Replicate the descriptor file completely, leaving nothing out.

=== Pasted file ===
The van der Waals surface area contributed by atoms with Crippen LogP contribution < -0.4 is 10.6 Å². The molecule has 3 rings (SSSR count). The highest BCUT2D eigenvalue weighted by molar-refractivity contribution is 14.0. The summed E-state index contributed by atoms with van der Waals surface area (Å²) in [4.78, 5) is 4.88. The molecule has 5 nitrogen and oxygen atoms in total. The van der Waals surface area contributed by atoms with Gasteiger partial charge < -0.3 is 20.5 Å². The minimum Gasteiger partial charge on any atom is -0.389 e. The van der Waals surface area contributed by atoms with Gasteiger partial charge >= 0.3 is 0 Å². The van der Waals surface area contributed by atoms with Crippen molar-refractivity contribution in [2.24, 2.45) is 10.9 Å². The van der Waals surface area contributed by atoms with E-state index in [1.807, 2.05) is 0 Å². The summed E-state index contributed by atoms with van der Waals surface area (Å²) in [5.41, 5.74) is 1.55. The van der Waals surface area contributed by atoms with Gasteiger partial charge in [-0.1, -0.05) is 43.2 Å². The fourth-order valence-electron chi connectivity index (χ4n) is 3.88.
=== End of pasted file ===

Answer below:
The van der Waals surface area contributed by atoms with Crippen LogP contribution < -0.4 is 10.6 Å². The molecule has 3 rings (SSSR count). The highest BCUT2D eigenvalue weighted by molar-refractivity contribution is 14.0. The summed E-state index contributed by atoms with van der Waals surface area (Å²) in [4.78, 5) is 4.88. The molecule has 5 nitrogen and oxygen atoms in total. The van der Waals surface area contributed by atoms with Gasteiger partial charge < -0.3 is 20.5 Å². The minimum Gasteiger partial charge on any atom is -0.389 e. The van der Waals surface area contributed by atoms with Gasteiger partial charge >= 0.3 is 0 Å². The van der Waals surface area contributed by atoms with Crippen molar-refractivity contribution in [2.24, 2.45) is 10.9 Å². The van der Waals surface area contributed by atoms with E-state index in [1.807, 2.05) is 0 Å². The summed E-state index contributed by atoms with van der Waals surface area (Å²) in [5.41, 5.74) is 1.55. The van der Waals surface area contributed by atoms with Gasteiger partial charge in [-0.1, -0.05) is 43.2 Å². The fourth-order valence-electron chi connectivity index (χ4n) is 3.88.